In just a few weeks, the Anders had grown to love Anya, this spirited, fearless girl who already felt like family. When it became clear that there were no other options for her, Cecilie, asked Joey if he wanted to adopt Anya–a feat that would not only change their life, but take upwards of $30,000, numerous trips to the Ukraine and challenges on down the road.

“I said ‘I don’t really know how we’ll do it, but I have to, because I believe this is God’s plan,’” Anders said. “Someday, I’ll have to face God and I don’t want to stand there and have to explain why I turned this down. “

The members of Brookhaven Country Club rallied, supporting a charity golf tournament and silent auction that raised most of the required funds.

“The day of the tournament, it was pouring down rain—it had all the potential for disaster, but yet, 170 people showed up to support us that day,” Anders said. “It was one of those moments you never forget.  Anytime anyone asks me why I work at Brookhaven, I think back to that day. Even people who thought we were making a terrible mistake stepped up and helped us out.”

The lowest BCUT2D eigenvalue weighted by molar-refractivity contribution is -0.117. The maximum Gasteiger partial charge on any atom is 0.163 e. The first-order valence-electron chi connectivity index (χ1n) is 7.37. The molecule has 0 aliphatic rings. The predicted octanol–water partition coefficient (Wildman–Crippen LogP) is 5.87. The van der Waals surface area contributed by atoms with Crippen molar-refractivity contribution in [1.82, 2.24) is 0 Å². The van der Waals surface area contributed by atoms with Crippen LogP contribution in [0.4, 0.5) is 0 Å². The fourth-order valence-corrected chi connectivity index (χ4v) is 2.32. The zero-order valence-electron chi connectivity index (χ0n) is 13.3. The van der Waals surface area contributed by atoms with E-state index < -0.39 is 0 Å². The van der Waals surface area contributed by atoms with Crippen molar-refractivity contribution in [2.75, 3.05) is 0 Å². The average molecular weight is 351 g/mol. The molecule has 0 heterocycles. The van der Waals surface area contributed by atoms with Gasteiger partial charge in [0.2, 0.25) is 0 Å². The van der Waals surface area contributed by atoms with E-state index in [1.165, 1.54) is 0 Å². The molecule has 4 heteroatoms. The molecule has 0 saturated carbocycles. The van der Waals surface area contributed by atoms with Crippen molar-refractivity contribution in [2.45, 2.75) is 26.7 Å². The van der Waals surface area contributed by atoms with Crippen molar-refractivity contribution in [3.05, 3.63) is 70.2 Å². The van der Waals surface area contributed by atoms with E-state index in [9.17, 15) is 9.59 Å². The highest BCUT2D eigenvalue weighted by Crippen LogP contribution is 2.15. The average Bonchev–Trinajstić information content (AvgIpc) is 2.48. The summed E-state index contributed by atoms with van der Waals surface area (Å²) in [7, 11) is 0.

Nine months later, the adoption was official.  Cecilie was also pregnant with the Anders’ third biological child.

The Saving Power of Golf

The first year Anya was part of the family wasn’t easy—for anyone.

“That first summer, Anya slept. She was in a new place, with limited language skills, and to cope, she stayed in bed all day,” Anders said. “The second week, I woke her up at 6 a.m. and said, ‘Get up and get dressed, you’re going to the golf course with me.’”

(Joey and Anya happily hit the links together. Photo courtesy of Joey Anders)

(Joey and Anya happily hit the links together. Photo courtesy of Kelli McKandless)

Anya followed Anders around all day, watching him give lessons. In between students, he worked with her on her own golf swing. Although golf was brand new to her, Anya had a natural ability from the beginning.